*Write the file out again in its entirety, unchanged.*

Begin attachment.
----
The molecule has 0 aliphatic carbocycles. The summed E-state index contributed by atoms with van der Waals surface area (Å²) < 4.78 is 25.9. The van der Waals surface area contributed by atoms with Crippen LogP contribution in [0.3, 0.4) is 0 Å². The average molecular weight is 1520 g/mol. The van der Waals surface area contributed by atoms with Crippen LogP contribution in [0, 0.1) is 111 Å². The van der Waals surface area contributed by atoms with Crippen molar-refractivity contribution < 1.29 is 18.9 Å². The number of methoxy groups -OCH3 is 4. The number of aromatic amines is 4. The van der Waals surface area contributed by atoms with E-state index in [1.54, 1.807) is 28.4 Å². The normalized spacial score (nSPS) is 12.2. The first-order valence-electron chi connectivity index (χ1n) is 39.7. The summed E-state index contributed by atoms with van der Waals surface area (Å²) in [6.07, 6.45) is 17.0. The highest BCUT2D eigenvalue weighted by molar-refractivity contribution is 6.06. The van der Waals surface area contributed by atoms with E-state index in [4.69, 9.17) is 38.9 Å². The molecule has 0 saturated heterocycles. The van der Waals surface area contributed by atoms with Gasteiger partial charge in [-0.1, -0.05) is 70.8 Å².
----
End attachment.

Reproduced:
The molecule has 0 aliphatic carbocycles. The summed E-state index contributed by atoms with van der Waals surface area (Å²) < 4.78 is 25.9. The van der Waals surface area contributed by atoms with Crippen LogP contribution in [0.3, 0.4) is 0 Å². The average molecular weight is 1520 g/mol. The van der Waals surface area contributed by atoms with Crippen LogP contribution in [0, 0.1) is 111 Å². The van der Waals surface area contributed by atoms with Crippen molar-refractivity contribution < 1.29 is 18.9 Å². The number of methoxy groups -OCH3 is 4. The number of aromatic amines is 4. The van der Waals surface area contributed by atoms with E-state index in [1.54, 1.807) is 28.4 Å². The normalized spacial score (nSPS) is 12.2. The first-order valence-electron chi connectivity index (χ1n) is 39.7. The summed E-state index contributed by atoms with van der Waals surface area (Å²) in [6.07, 6.45) is 17.0. The highest BCUT2D eigenvalue weighted by molar-refractivity contribution is 6.06. The van der Waals surface area contributed by atoms with E-state index in [4.69, 9.17) is 38.9 Å². The molecule has 0 saturated heterocycles. The van der Waals surface area contributed by atoms with Gasteiger partial charge in [-0.1, -0.05) is 70.8 Å².